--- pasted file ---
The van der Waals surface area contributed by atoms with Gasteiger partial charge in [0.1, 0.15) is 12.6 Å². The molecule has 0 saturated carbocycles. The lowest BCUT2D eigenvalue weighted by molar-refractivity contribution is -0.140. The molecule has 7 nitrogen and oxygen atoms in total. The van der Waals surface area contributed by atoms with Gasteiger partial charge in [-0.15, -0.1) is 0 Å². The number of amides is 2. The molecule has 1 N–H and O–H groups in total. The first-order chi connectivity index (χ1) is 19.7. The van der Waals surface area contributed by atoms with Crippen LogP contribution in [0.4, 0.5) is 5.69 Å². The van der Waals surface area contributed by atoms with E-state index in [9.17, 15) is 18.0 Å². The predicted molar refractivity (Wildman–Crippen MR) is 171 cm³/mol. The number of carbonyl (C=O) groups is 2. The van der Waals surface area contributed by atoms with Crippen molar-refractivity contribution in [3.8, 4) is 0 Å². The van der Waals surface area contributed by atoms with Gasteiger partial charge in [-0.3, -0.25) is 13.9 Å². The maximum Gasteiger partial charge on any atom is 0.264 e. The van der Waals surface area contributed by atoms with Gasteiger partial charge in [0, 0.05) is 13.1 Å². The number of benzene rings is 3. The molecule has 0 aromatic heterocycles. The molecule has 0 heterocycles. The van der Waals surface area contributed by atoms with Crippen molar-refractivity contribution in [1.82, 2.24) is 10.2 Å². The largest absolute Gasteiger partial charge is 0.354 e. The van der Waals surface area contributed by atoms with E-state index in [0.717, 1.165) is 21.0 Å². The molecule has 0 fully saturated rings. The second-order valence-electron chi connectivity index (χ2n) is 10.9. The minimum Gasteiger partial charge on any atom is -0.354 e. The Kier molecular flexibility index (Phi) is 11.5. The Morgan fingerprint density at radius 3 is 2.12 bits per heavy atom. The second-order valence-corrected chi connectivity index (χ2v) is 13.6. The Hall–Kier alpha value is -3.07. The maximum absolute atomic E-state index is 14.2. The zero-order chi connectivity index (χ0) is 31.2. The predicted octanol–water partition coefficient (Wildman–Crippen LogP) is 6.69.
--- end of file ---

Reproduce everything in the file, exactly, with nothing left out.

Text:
The van der Waals surface area contributed by atoms with Gasteiger partial charge in [0.1, 0.15) is 12.6 Å². The molecule has 0 saturated carbocycles. The lowest BCUT2D eigenvalue weighted by molar-refractivity contribution is -0.140. The molecule has 7 nitrogen and oxygen atoms in total. The van der Waals surface area contributed by atoms with Gasteiger partial charge in [-0.15, -0.1) is 0 Å². The number of amides is 2. The molecule has 1 N–H and O–H groups in total. The first-order chi connectivity index (χ1) is 19.7. The van der Waals surface area contributed by atoms with Crippen LogP contribution in [0.4, 0.5) is 5.69 Å². The van der Waals surface area contributed by atoms with E-state index in [9.17, 15) is 18.0 Å². The predicted molar refractivity (Wildman–Crippen MR) is 171 cm³/mol. The number of carbonyl (C=O) groups is 2. The van der Waals surface area contributed by atoms with Crippen molar-refractivity contribution in [3.8, 4) is 0 Å². The van der Waals surface area contributed by atoms with Gasteiger partial charge in [-0.3, -0.25) is 13.9 Å². The maximum Gasteiger partial charge on any atom is 0.264 e. The van der Waals surface area contributed by atoms with Gasteiger partial charge in [0, 0.05) is 13.1 Å². The number of benzene rings is 3. The molecule has 0 aromatic heterocycles. The molecule has 0 heterocycles. The van der Waals surface area contributed by atoms with Crippen molar-refractivity contribution in [1.82, 2.24) is 10.2 Å². The largest absolute Gasteiger partial charge is 0.354 e. The van der Waals surface area contributed by atoms with E-state index in [0.717, 1.165) is 21.0 Å². The molecule has 0 fully saturated rings. The second-order valence-electron chi connectivity index (χ2n) is 10.9. The minimum Gasteiger partial charge on any atom is -0.354 e. The Kier molecular flexibility index (Phi) is 11.5. The Morgan fingerprint density at radius 3 is 2.12 bits per heavy atom. The second-order valence-corrected chi connectivity index (χ2v) is 13.6. The Hall–Kier alpha value is -3.07. The maximum absolute atomic E-state index is 14.2. The zero-order chi connectivity index (χ0) is 31.2. The predicted octanol–water partition coefficient (Wildman–Crippen LogP) is 6.69.